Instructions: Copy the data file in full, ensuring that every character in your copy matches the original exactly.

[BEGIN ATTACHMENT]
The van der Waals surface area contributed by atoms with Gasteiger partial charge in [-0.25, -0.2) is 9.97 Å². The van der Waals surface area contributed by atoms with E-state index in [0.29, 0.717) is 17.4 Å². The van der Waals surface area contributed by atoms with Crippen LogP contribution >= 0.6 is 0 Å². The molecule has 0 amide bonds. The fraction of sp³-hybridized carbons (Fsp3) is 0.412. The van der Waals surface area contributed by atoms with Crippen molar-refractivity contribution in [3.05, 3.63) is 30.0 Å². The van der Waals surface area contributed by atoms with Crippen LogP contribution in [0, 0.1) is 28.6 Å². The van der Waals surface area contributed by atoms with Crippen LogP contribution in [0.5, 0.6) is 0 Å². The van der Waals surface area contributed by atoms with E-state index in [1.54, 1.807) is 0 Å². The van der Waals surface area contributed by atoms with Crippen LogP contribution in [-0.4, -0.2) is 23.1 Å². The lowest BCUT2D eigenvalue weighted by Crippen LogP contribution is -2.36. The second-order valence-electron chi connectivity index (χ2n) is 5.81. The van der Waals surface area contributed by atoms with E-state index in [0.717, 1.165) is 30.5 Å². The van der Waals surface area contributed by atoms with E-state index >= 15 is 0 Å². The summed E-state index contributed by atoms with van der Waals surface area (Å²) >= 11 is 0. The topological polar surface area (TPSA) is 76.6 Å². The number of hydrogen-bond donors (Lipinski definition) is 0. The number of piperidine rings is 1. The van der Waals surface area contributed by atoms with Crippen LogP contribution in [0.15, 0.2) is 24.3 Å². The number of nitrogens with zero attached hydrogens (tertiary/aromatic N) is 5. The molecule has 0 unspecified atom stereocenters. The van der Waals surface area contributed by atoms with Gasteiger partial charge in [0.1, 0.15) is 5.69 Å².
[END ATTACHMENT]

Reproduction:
The van der Waals surface area contributed by atoms with Gasteiger partial charge in [-0.25, -0.2) is 9.97 Å². The van der Waals surface area contributed by atoms with E-state index in [0.29, 0.717) is 17.4 Å². The van der Waals surface area contributed by atoms with Crippen LogP contribution >= 0.6 is 0 Å². The molecule has 0 amide bonds. The fraction of sp³-hybridized carbons (Fsp3) is 0.412. The van der Waals surface area contributed by atoms with Crippen molar-refractivity contribution in [3.05, 3.63) is 30.0 Å². The van der Waals surface area contributed by atoms with Crippen LogP contribution in [0, 0.1) is 28.6 Å². The van der Waals surface area contributed by atoms with Crippen LogP contribution in [0.5, 0.6) is 0 Å². The van der Waals surface area contributed by atoms with E-state index in [1.54, 1.807) is 0 Å². The van der Waals surface area contributed by atoms with Crippen LogP contribution in [-0.4, -0.2) is 23.1 Å². The lowest BCUT2D eigenvalue weighted by Crippen LogP contribution is -2.36. The second-order valence-electron chi connectivity index (χ2n) is 5.81. The van der Waals surface area contributed by atoms with E-state index in [0.717, 1.165) is 30.5 Å². The van der Waals surface area contributed by atoms with E-state index >= 15 is 0 Å². The summed E-state index contributed by atoms with van der Waals surface area (Å²) >= 11 is 0. The topological polar surface area (TPSA) is 76.6 Å². The number of hydrogen-bond donors (Lipinski definition) is 0. The number of piperidine rings is 1. The van der Waals surface area contributed by atoms with Crippen LogP contribution in [0.15, 0.2) is 24.3 Å². The number of nitrogens with zero attached hydrogens (tertiary/aromatic N) is 5. The molecule has 0 unspecified atom stereocenters. The van der Waals surface area contributed by atoms with Gasteiger partial charge in [0.1, 0.15) is 5.69 Å².